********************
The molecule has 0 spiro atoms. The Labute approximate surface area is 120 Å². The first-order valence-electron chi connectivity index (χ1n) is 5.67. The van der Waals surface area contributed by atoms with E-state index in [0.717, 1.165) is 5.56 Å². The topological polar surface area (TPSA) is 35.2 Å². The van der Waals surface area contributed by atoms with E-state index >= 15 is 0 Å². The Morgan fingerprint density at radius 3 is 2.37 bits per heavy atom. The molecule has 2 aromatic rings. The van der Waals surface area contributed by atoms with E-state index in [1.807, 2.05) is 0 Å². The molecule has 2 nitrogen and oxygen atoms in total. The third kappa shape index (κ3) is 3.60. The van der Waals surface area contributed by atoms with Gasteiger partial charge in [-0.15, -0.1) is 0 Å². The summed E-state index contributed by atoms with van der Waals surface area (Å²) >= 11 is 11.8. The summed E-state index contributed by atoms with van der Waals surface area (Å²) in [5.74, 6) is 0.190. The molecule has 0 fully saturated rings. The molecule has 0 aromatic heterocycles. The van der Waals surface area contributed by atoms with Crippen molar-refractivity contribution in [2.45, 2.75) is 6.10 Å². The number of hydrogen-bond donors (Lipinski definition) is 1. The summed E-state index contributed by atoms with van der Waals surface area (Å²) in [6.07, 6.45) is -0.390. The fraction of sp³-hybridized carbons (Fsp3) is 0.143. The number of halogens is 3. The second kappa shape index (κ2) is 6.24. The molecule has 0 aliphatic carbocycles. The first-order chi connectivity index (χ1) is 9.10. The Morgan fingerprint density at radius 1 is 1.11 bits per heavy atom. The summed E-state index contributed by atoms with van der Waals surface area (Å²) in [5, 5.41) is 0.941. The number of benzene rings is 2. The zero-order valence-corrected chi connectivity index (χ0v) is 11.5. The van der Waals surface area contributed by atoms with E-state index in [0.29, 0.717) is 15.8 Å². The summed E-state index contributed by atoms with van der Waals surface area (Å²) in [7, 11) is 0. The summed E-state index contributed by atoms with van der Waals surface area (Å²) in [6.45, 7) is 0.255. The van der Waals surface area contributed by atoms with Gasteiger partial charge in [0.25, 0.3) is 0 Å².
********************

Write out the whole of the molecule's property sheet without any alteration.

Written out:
The molecule has 0 spiro atoms. The Labute approximate surface area is 120 Å². The first-order valence-electron chi connectivity index (χ1n) is 5.67. The van der Waals surface area contributed by atoms with E-state index in [0.717, 1.165) is 5.56 Å². The topological polar surface area (TPSA) is 35.2 Å². The van der Waals surface area contributed by atoms with E-state index >= 15 is 0 Å². The Morgan fingerprint density at radius 3 is 2.37 bits per heavy atom. The molecule has 2 aromatic rings. The van der Waals surface area contributed by atoms with E-state index in [1.807, 2.05) is 0 Å². The molecule has 2 nitrogen and oxygen atoms in total. The third kappa shape index (κ3) is 3.60. The van der Waals surface area contributed by atoms with Gasteiger partial charge in [-0.15, -0.1) is 0 Å². The summed E-state index contributed by atoms with van der Waals surface area (Å²) >= 11 is 11.8. The summed E-state index contributed by atoms with van der Waals surface area (Å²) in [5.74, 6) is 0.190. The molecule has 0 fully saturated rings. The molecule has 0 aromatic heterocycles. The van der Waals surface area contributed by atoms with Crippen molar-refractivity contribution in [2.45, 2.75) is 6.10 Å². The number of hydrogen-bond donors (Lipinski definition) is 1. The summed E-state index contributed by atoms with van der Waals surface area (Å²) in [6.07, 6.45) is -0.390. The fraction of sp³-hybridized carbons (Fsp3) is 0.143. The number of halogens is 3. The second kappa shape index (κ2) is 6.24. The molecule has 0 aliphatic carbocycles. The first-order chi connectivity index (χ1) is 9.10. The Morgan fingerprint density at radius 1 is 1.11 bits per heavy atom. The summed E-state index contributed by atoms with van der Waals surface area (Å²) in [5, 5.41) is 0.941. The number of benzene rings is 2. The zero-order valence-corrected chi connectivity index (χ0v) is 11.5. The van der Waals surface area contributed by atoms with E-state index in [0.29, 0.717) is 15.8 Å². The summed E-state index contributed by atoms with van der Waals surface area (Å²) in [7, 11) is 0. The summed E-state index contributed by atoms with van der Waals surface area (Å²) in [6.45, 7) is 0.255. The van der Waals surface area contributed by atoms with Gasteiger partial charge in [0.25, 0.3) is 0 Å².